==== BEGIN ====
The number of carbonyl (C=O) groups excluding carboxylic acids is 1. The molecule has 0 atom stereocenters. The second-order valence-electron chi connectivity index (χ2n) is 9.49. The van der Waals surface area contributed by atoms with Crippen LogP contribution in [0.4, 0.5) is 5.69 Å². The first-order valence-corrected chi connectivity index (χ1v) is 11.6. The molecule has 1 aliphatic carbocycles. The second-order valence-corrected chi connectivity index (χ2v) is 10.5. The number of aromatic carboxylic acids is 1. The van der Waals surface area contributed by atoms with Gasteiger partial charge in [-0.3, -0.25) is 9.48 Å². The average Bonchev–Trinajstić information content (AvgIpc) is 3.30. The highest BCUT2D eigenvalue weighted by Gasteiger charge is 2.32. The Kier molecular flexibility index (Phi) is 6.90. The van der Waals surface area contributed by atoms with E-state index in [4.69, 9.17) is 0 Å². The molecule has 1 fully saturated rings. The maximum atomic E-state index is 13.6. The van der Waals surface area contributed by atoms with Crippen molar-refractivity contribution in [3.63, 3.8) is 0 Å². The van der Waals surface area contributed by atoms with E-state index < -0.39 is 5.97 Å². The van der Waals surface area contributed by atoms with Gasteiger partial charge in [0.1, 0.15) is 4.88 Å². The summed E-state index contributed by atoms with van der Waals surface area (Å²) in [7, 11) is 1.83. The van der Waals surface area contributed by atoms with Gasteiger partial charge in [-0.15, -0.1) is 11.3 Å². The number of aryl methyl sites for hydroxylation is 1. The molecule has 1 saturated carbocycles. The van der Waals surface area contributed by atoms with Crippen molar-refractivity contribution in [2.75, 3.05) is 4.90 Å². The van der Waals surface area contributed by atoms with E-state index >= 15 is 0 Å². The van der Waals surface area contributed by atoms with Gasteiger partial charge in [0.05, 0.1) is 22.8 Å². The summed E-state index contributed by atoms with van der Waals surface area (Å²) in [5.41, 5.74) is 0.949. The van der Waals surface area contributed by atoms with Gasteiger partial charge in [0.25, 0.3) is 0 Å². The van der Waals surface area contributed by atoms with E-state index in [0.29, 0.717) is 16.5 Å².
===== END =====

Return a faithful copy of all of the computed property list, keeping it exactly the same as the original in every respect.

The number of carbonyl (C=O) groups excluding carboxylic acids is 1. The molecule has 0 atom stereocenters. The second-order valence-electron chi connectivity index (χ2n) is 9.49. The van der Waals surface area contributed by atoms with Crippen LogP contribution in [0.4, 0.5) is 5.69 Å². The first-order valence-corrected chi connectivity index (χ1v) is 11.6. The molecule has 1 aliphatic carbocycles. The second-order valence-corrected chi connectivity index (χ2v) is 10.5. The number of aromatic carboxylic acids is 1. The van der Waals surface area contributed by atoms with Gasteiger partial charge in [-0.3, -0.25) is 9.48 Å². The average Bonchev–Trinajstić information content (AvgIpc) is 3.30. The highest BCUT2D eigenvalue weighted by Gasteiger charge is 2.32. The Kier molecular flexibility index (Phi) is 6.90. The van der Waals surface area contributed by atoms with E-state index in [4.69, 9.17) is 0 Å². The molecule has 1 fully saturated rings. The maximum atomic E-state index is 13.6. The van der Waals surface area contributed by atoms with Crippen molar-refractivity contribution in [3.63, 3.8) is 0 Å². The van der Waals surface area contributed by atoms with E-state index < -0.39 is 5.97 Å². The van der Waals surface area contributed by atoms with Gasteiger partial charge in [0.1, 0.15) is 4.88 Å². The summed E-state index contributed by atoms with van der Waals surface area (Å²) in [7, 11) is 1.83. The van der Waals surface area contributed by atoms with Gasteiger partial charge in [-0.15, -0.1) is 11.3 Å². The number of aryl methyl sites for hydroxylation is 1. The molecule has 1 saturated carbocycles. The van der Waals surface area contributed by atoms with Crippen molar-refractivity contribution in [2.75, 3.05) is 4.90 Å². The van der Waals surface area contributed by atoms with E-state index >= 15 is 0 Å². The van der Waals surface area contributed by atoms with Gasteiger partial charge in [0.05, 0.1) is 22.8 Å². The summed E-state index contributed by atoms with van der Waals surface area (Å²) in [5.41, 5.74) is 0.949. The van der Waals surface area contributed by atoms with Gasteiger partial charge in [0.25, 0.3) is 0 Å². The van der Waals surface area contributed by atoms with E-state index in [0.29, 0.717) is 16.5 Å².